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B. Medicine, 1986
Ph.D. Neuroscience, 1991

Position: Associate Professor

Department: Psychiatry

Email:    email address

Office: (604) 875-2000 ext 4726
Fax: (604) 875-3871

Research Description:

My research is on the mechanism of action of mood stabilizing drugs at molecular and cellular levels, with focus on the neuroprotective effects of these drugs against oxidative stress. Previously,we found that mood stabilizing drugs prevented oxidative damage and upregulated glutathione (GSH)/glutathione S-transferase (GST) detoxification pathway. My research objective is to understand the role of GSH/GST pathway in the pharmacological treatment of mood stabilizing drugs. Research aims are: 1) to examine if GSH and GST mediate the neuroprotective effects of mood stabilizing drugs against oxidative damage; 2) to determine the role of Nrf2 transcription factor in GSH/GST pathway regulated by mood stabilizing drugs; 3) to identify oxidative modifications of synaptic proteins and 4) to determine role of GSH/GST pathway in mood stabilizing treatment using animal models for depression and mania. This study will lead to identifying new therapeutic targets in the GSH/GST pathway for investigation in clinical trials in the near future, contributing to new and more effective therapies for bipolar disorder with fewer side effects.

Research techniques employed in my work include cell culturing, measurement of lipid peroxidation and protein oxidation, TUNEL staining, real time-PCR,DNA cloning, in vitro transcription and translation, cell transfection,immunoblotting analysis, co-immunoprecipitation, immunohistochemistry, electrophoretic mobility shift assay, locomotor activity analysis and forced swim test among others.

Selected References:

  1. Andreazza AC, Shao L, Wang JF and Young LT (2010). Decreased mitochondrial complex I activity and increased oxidative damage to mitochondrial proteins in the prefrontal cortex of patients with bipolar disorder. Archives of General Psychiatry, 67: 360-8.
  2. Gawryluk JW, Wang JF, Andreazza AC, Shao L, Young LT. (2010) Decreased levels of glutathione, the major brain antioxidant, in post-mortem prefrontal cortex from patients with psychiatric disorders. Int J Neuropsychopharmacol. 16: 1-8.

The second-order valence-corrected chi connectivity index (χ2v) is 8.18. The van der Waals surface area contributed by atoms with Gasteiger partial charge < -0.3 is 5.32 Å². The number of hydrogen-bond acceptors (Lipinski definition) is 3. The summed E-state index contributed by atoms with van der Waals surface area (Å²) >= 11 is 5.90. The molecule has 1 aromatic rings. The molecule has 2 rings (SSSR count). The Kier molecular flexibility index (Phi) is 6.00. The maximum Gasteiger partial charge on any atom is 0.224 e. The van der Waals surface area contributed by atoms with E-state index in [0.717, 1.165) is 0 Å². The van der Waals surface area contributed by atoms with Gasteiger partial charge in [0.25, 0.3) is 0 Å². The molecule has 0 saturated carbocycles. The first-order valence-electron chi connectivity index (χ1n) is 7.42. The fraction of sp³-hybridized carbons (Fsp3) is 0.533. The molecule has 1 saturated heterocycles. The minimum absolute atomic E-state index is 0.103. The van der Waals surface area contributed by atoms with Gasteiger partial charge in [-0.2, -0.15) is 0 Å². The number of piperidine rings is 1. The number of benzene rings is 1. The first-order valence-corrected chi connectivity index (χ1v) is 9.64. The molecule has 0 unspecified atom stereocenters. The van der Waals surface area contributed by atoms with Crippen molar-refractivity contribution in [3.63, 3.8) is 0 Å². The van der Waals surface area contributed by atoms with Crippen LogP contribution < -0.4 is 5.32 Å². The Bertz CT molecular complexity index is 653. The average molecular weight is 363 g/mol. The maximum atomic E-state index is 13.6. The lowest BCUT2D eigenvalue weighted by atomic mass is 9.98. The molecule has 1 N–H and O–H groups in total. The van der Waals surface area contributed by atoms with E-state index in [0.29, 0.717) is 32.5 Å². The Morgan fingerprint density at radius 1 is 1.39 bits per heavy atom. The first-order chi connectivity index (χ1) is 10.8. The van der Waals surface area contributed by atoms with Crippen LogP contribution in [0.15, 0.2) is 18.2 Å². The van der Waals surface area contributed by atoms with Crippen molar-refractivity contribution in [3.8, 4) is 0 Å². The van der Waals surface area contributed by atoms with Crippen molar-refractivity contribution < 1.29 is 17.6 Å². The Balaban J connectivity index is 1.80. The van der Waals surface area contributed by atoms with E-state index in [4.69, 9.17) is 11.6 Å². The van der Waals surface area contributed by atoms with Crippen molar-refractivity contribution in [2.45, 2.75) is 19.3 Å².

3. Wang JF, Shao L, Sun X and Young LT (2009). Increased oxidative stress in anterior cingulate cortex of subjects with bipolar disorder and schizophrenia. Bipolar disorders, 11: 523-529
  4. Shao L, Cui J, Young LT and Wang JF (2008). The effect of mood stabilizer lithium on expression and activity of glutathione-S-transferase isoenzymes. Neuroscience, 151: 518-24.
  5. Wang JF (2007). Defects of mitochondrial electron transport chain in bipolar disorder: implications for mood stabilizing treatment. Canadian Journal of Psychiatry,52: 753-62. (Review)
  6. Cui J, Shao L, Young LT and Wang JF (2007). Role of glutathione in neuroprotective effects of mood stabilizing drugs lithium and valproate. Neuroscience, 144: 1447-53.
  7. Shao L, Sun X, Xu L, Young LT and Wang JF (2006). Mood stabilizing drug lithium increases expression of endoplasmic reticulum stress proteins in primary cultured rat cerebralcortical cells. Life Science, 78: 1317-23.
  8. Sun X, Wang JF, Tseng M and Young LT (2006). Down regulation in components of mitochondrial electron transport chain in post-mortem frontal cortex from subjects with bipolar disorder. Journal of Psychiatry and Neuroscience, 31: 189-96.
  9. Shao L, Young LT and Wang JF (2005). Chronic treatment with mood stabilizers lithium and valproate prevents excitotoxicity by inhibiting oxidative stress in rat cerebral cortical cells. Biological Psychiatry, 58: 879-84.
  10. Wang JF, Shao L, Sun X, Young LT (2004). Glutathione S-transferase is a novel target for mood stabilizing drugs in primary cultured neurons. Journal of Neurochemistry. 88: 1477-84.



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